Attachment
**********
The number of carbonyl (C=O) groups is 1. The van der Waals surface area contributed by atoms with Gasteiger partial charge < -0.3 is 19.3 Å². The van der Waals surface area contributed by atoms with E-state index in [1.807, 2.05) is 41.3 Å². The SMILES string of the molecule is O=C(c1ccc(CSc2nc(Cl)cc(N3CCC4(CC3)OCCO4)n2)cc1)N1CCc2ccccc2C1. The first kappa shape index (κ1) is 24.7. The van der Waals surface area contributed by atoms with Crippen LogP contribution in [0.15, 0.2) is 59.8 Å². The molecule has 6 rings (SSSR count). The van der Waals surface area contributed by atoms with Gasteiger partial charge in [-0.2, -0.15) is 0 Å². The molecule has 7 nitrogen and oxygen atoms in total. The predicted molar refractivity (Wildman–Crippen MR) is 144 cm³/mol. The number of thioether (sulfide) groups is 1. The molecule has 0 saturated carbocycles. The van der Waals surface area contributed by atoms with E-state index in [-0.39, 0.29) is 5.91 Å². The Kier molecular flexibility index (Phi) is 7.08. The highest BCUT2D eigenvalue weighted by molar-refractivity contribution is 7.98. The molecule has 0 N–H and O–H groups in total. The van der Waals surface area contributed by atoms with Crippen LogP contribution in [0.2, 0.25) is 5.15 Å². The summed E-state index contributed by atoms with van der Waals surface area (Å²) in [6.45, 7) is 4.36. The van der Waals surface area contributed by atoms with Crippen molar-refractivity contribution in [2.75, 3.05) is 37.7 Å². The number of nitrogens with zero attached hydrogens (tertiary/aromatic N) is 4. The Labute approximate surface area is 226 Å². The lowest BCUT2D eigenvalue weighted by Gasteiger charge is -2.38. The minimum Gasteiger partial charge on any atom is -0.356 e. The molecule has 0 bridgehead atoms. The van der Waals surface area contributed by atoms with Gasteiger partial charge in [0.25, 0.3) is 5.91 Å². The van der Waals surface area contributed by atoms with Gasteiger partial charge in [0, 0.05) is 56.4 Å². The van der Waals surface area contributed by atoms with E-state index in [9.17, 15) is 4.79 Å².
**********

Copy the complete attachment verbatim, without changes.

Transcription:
The number of carbonyl (C=O) groups is 1. The van der Waals surface area contributed by atoms with Gasteiger partial charge < -0.3 is 19.3 Å². The van der Waals surface area contributed by atoms with E-state index in [1.807, 2.05) is 41.3 Å². The SMILES string of the molecule is O=C(c1ccc(CSc2nc(Cl)cc(N3CCC4(CC3)OCCO4)n2)cc1)N1CCc2ccccc2C1. The first kappa shape index (κ1) is 24.7. The van der Waals surface area contributed by atoms with Crippen LogP contribution in [0.15, 0.2) is 59.8 Å². The molecule has 6 rings (SSSR count). The van der Waals surface area contributed by atoms with Gasteiger partial charge in [-0.2, -0.15) is 0 Å². The molecule has 7 nitrogen and oxygen atoms in total. The predicted molar refractivity (Wildman–Crippen MR) is 144 cm³/mol. The number of thioether (sulfide) groups is 1. The molecule has 0 saturated carbocycles. The van der Waals surface area contributed by atoms with E-state index in [-0.39, 0.29) is 5.91 Å². The Kier molecular flexibility index (Phi) is 7.08. The highest BCUT2D eigenvalue weighted by molar-refractivity contribution is 7.98. The molecule has 0 N–H and O–H groups in total. The van der Waals surface area contributed by atoms with Crippen LogP contribution in [0.2, 0.25) is 5.15 Å². The summed E-state index contributed by atoms with van der Waals surface area (Å²) in [6.45, 7) is 4.36. The van der Waals surface area contributed by atoms with Crippen molar-refractivity contribution in [2.75, 3.05) is 37.7 Å². The number of nitrogens with zero attached hydrogens (tertiary/aromatic N) is 4. The Labute approximate surface area is 226 Å². The lowest BCUT2D eigenvalue weighted by Gasteiger charge is -2.38. The minimum Gasteiger partial charge on any atom is -0.356 e. The molecule has 0 bridgehead atoms. The van der Waals surface area contributed by atoms with Gasteiger partial charge in [0.25, 0.3) is 5.91 Å². The van der Waals surface area contributed by atoms with Gasteiger partial charge in [0, 0.05) is 56.4 Å². The van der Waals surface area contributed by atoms with E-state index in [9.17, 15) is 4.79 Å².